She passed a dining room; it was eloquent beyond anything she’d ever seen. There were preps and jocks gathered around its table. They were drinking things, smoking things and cutting up. Suddenly one of them shouted and gestured with his arms to silent everyone. Their eyes slowly slid up to the tops of their lids and their heads cocked in the northern direction as well. They were looking at the chandelier above the table; it had diamond links and candles in it. It was vibrating about aimlessly, and you could hear muffled sounds of moaning coming from the floor above. The preps and jocks burst into an uproar at the perversion that was transpiring upstairs. They clapped and shouted back, they began to root and egg on the private matter above them. She continued on past the perverts and entered the kitchen. The floor and countertops were both finished in marble; the cabinets were white and blinding with beauty. The pots and pans hung above an island in the middle of the kitchen, they were glistening with cleanliness. She could see her face in a frying pan and she smiled.

The sound of a toilet flushing became evident when a door opened around the corner on the opposite end of the kitchen, and from that door appeared Cooper Johnston. When he saw her he stopped, and anger became him, “What are you doing in here?”

“Came up for a dump,” she said, “And now that I know where the bathroom is, I think I’ll do so.”

“You can take your dump in the woods,” he came towards her, as he passed the pots and pans he batted a pot with his left hand and left smudge marks on it, “Now beat it.” He spoke directly into her face, he smelled of beer and drugs. For an instant, she got the munchies. He bumped shoulders with her and went on into the dining room.

She then noticed something she’d only seen in catalogues—a marble bread roller. She walked to the edge of the counter where it lay and picked it up, it was heavier than she imagined and it was more gorgeous than the pictures she’d seen of it. On the corner of her eye, she saw the bathroom door slowly swinging open more. She sat the bread roller down and entered the bathroom and did her business. It was a simple bathroom, just a place to get the job done right between the kitchen and laundry. She came out and reentered the kitchen; at the other end was Cooper. He had the perverts from the dining room standing behind him, “I told you to do your business in the woods.”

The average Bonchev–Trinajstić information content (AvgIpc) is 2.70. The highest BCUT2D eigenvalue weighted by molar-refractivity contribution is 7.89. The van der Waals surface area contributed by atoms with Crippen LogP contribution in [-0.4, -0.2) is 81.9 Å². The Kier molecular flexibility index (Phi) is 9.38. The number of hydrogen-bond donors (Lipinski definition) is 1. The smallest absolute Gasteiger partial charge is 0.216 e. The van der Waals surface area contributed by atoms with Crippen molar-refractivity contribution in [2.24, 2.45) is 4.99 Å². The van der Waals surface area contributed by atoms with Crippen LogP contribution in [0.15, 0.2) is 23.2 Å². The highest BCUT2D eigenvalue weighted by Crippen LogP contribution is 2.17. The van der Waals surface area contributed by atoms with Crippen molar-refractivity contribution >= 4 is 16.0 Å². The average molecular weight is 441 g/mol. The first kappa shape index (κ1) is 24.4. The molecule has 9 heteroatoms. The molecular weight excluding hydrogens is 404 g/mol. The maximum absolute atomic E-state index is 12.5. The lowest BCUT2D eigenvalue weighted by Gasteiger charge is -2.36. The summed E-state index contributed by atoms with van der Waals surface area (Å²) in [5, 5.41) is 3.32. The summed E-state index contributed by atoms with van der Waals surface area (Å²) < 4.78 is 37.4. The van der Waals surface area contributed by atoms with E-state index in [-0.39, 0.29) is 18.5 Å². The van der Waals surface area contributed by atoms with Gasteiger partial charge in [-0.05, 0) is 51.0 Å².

“I know.” She defied him both with actions and words now; she stepped around in front of the edge of the counter.

“You need to learn to listen.” His eyes were locked into hers; he reached with his hands, unzipped and unbuttoned his pants.

Her eyes stayed on his, “Put it in your pants, Perky.”

He slowly moved in towards the island, and then around it and towards her. The perverts filed in on both sides of the island, but they all kept behind him—not daring to cross some invisible line of authority that obviously existed. He stood in front of her now; she could smell his breath again. She leaned back away from him and against the counter. She rested her hands behind her back and atop the cold, marble countertop.

“Make your move,” she said. They sat there in silence still, no one moving. No one talking, only breathing. But even the breathing was quiet and kept to a minimum. The tension was as thick as bread and any action would be the knife to cut it. Their eyes were still locked in on each other.

“Boo,” he whispered and then lunged at her, pelvis first.

She quickly grabbed the bread roller behind her and kicked him in the knee, knocking him back a step. She slid the roller off the counter and followed through with the momentum, gripping with two hands and hitting him in his manhood with her hardest golf swing. He screeched loudly, like a virgin, and fell to the floor. He cupped his privates with his hands and she could see that he was bleeding. She held the roller out with one hand, aiming at the perverts, “Anyone else want some action?!”

The perverts, without speaking, parted and made a path to the hallway. They were the Red Sea, she was Moses and the bread roller was her rod. She walked through and the only sounds in the house were being made by Cooper on the floor and the dirty blonde that ran by up the hallway crying. In the hallway, she saw the dirty blonde run straight through the screen door, knocking it off its hinges and she fell onto the porch but quickly recovered and leapt off into the grass. Outside Mercedes watched as the dirty blonde ran down the rocky driveway, she was barefoot and over time she began to limp but it didn’t slow her down any. Mercedes pulled her cell phone from her jeans and speed-dialed Vega; with her right hand she tossed the roller into the bushes.

“Sup?” Vega answered.

“Meet me at the Nova, we’re bustin’ outta here.”